With many companies having successful made the move from signmaking into print, Rob Fletcher investigates whether the transition process can be reversed for print businesses looking to expand into signage work.
Much is said and written about the benefits of sign-making companies expanding into the print market and taking on new work to grow their businesses. A quick search on the FESPA website will bring up a whole host of stories of firms that have purchased print kit in order to add a new service, such as wide-format printing or textile print production.
However, with the transition from sign to print an attractive route, can this work the other way round, with companies not traditionally involved in sign-making successfully expanding their business operations to take on sign-related work?
During the European Sign Expo 2018 (ESE) within FESPA 2018 earlier this year in Hamburg, we were treated to a host of companies demonstrating how their latest technologies can help businesses succeed in signage.
So, with this in mind, we speak with a number of manufacturers and suppliers that attended the ESE to find out if such a move is possible and, if it is, how firms can make the move and what they need to become a success in sign-making.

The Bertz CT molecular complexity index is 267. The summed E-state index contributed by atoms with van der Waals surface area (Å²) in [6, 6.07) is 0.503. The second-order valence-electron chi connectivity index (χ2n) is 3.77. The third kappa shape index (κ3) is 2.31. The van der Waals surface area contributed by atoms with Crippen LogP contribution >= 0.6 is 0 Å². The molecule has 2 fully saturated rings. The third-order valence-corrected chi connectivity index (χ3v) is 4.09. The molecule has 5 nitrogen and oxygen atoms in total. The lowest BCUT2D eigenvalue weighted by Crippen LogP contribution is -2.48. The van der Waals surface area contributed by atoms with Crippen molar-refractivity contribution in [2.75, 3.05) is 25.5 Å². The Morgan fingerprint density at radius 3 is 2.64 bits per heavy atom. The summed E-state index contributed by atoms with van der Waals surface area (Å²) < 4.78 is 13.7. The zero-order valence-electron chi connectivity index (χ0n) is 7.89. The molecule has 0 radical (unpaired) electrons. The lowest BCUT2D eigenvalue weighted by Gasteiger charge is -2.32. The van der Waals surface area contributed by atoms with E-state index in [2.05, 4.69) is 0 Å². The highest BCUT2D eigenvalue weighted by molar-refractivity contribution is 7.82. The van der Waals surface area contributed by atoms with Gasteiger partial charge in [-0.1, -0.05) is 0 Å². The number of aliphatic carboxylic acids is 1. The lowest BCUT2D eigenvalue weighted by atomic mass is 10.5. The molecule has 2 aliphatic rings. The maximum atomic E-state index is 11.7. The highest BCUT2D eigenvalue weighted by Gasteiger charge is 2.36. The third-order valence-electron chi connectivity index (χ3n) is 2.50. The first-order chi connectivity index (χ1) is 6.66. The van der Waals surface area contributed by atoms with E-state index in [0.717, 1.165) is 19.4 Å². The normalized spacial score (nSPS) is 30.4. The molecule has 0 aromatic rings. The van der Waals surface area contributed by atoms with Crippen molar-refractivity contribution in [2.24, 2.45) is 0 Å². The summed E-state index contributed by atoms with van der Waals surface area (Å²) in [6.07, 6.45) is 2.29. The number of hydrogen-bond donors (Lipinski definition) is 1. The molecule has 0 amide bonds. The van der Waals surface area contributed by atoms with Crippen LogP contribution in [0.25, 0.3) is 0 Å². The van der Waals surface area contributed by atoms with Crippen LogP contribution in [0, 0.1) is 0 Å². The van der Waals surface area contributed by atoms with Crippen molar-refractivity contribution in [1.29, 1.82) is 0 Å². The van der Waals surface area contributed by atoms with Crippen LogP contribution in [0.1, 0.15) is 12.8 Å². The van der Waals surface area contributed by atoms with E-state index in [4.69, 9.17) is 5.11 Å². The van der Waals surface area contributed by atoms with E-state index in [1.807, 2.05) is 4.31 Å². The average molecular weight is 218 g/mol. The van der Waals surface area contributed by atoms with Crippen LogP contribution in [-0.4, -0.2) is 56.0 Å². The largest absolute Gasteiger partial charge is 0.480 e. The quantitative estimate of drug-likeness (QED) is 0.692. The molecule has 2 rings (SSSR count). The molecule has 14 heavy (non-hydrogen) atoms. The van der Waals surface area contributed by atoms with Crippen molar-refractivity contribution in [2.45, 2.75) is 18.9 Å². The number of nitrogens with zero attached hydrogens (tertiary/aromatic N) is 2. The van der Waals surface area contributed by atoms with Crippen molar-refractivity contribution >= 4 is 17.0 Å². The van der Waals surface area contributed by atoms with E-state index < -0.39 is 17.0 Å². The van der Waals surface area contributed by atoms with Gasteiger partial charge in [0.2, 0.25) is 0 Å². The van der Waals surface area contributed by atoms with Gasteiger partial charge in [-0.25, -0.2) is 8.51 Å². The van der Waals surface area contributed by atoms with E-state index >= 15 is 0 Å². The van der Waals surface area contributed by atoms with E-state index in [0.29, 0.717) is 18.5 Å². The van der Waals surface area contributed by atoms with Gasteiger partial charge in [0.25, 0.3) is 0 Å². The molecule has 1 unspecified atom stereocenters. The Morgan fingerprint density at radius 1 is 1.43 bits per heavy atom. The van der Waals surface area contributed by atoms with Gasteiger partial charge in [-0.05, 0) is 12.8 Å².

The mutating market of sign-making
Domino Sign has an in-depth understanding of the sign-making market and is able to prove customers with a range of solutions for various applications
One of those companies is Domino Sign, the European distributor of the Channel Bender range of products. Based near the French town of Grenoble, Domino sells LED modules in regions around the world and has an in-depth knowledge of the sign-making in general.
Domino sales manager Alexandre PY believes that the sign-making market is currently undergoing great change and companies in this sector need to keep an eye on evolving trends in order to remain successful.
“The sign market is in mutation,” he said. “LEDs first came into the sign-making market in 1997 and the first customer actually asked us if this new product was a bank company! Now, in 2017, LEDs are everywhere in signage; the neon tubes are relegated to purely decorative use and the market has completely reversed.”
And with this changing market, PY said that, especially in terms of working with LEDs, companies must have proper knowledge of sign-making before making a move into the sector.
“In France the manufacturer of advertising signs is typically a craftsman, with one to five people, a computer graphics designer, locksmith, printer, boss or salesman and sometimes an accountant,” he said.
“However, it takes a lot of material to get started, and one can cite in order of priorities; a vinyl UV or latex printer to start, a panel saw, painting booth, CNC machine, digital folder, welding machine for aluminium and a Channel Bender Letter machine (available from Domino).
“You have many levels of investments; the LED market for sign-makers is very dynamic.”